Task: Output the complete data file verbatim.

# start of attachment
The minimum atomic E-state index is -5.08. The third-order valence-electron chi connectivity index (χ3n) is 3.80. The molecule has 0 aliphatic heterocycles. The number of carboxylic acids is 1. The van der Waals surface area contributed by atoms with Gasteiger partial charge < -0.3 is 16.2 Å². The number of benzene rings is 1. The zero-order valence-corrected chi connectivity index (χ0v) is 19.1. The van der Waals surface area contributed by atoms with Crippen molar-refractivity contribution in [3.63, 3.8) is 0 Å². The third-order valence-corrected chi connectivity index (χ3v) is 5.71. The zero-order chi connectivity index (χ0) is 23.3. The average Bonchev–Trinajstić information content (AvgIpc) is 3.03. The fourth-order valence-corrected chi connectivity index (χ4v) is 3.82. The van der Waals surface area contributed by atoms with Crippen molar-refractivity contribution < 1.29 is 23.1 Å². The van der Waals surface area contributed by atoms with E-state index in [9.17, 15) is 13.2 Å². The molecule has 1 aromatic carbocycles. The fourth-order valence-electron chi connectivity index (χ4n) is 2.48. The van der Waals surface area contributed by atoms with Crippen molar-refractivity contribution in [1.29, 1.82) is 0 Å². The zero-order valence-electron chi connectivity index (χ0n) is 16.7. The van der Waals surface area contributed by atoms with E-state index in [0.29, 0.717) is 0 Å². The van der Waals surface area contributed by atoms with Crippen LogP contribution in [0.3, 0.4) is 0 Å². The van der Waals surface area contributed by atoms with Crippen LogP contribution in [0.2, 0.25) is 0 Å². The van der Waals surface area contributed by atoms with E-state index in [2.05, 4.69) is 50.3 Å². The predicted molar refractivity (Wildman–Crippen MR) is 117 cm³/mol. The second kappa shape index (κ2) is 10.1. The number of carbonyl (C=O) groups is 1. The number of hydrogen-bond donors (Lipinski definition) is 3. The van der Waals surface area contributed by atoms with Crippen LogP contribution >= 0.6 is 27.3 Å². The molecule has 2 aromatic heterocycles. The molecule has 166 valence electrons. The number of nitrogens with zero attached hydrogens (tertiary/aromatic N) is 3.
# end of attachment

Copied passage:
The minimum atomic E-state index is -5.08. The third-order valence-electron chi connectivity index (χ3n) is 3.80. The molecule has 0 aliphatic heterocycles. The number of carboxylic acids is 1. The van der Waals surface area contributed by atoms with Gasteiger partial charge < -0.3 is 16.2 Å². The number of benzene rings is 1. The zero-order valence-corrected chi connectivity index (χ0v) is 19.1. The van der Waals surface area contributed by atoms with Crippen molar-refractivity contribution in [3.63, 3.8) is 0 Å². The third-order valence-corrected chi connectivity index (χ3v) is 5.71. The zero-order chi connectivity index (χ0) is 23.3. The average Bonchev–Trinajstić information content (AvgIpc) is 3.03. The fourth-order valence-corrected chi connectivity index (χ4v) is 3.82. The van der Waals surface area contributed by atoms with Crippen molar-refractivity contribution < 1.29 is 23.1 Å². The van der Waals surface area contributed by atoms with E-state index in [9.17, 15) is 13.2 Å². The molecule has 1 aromatic carbocycles. The fourth-order valence-electron chi connectivity index (χ4n) is 2.48. The van der Waals surface area contributed by atoms with Crippen molar-refractivity contribution in [1.29, 1.82) is 0 Å². The zero-order valence-electron chi connectivity index (χ0n) is 16.7. The van der Waals surface area contributed by atoms with E-state index in [0.29, 0.717) is 0 Å². The van der Waals surface area contributed by atoms with Crippen LogP contribution in [0.3, 0.4) is 0 Å². The van der Waals surface area contributed by atoms with Crippen LogP contribution in [0.2, 0.25) is 0 Å². The van der Waals surface area contributed by atoms with E-state index in [2.05, 4.69) is 50.3 Å². The predicted molar refractivity (Wildman–Crippen MR) is 117 cm³/mol. The second kappa shape index (κ2) is 10.1. The number of carbonyl (C=O) groups is 1. The number of hydrogen-bond donors (Lipinski definition) is 3. The van der Waals surface area contributed by atoms with Crippen LogP contribution >= 0.6 is 27.3 Å². The molecule has 2 aromatic heterocycles. The molecule has 166 valence electrons. The number of nitrogens with zero attached hydrogens (tertiary/aromatic N) is 3.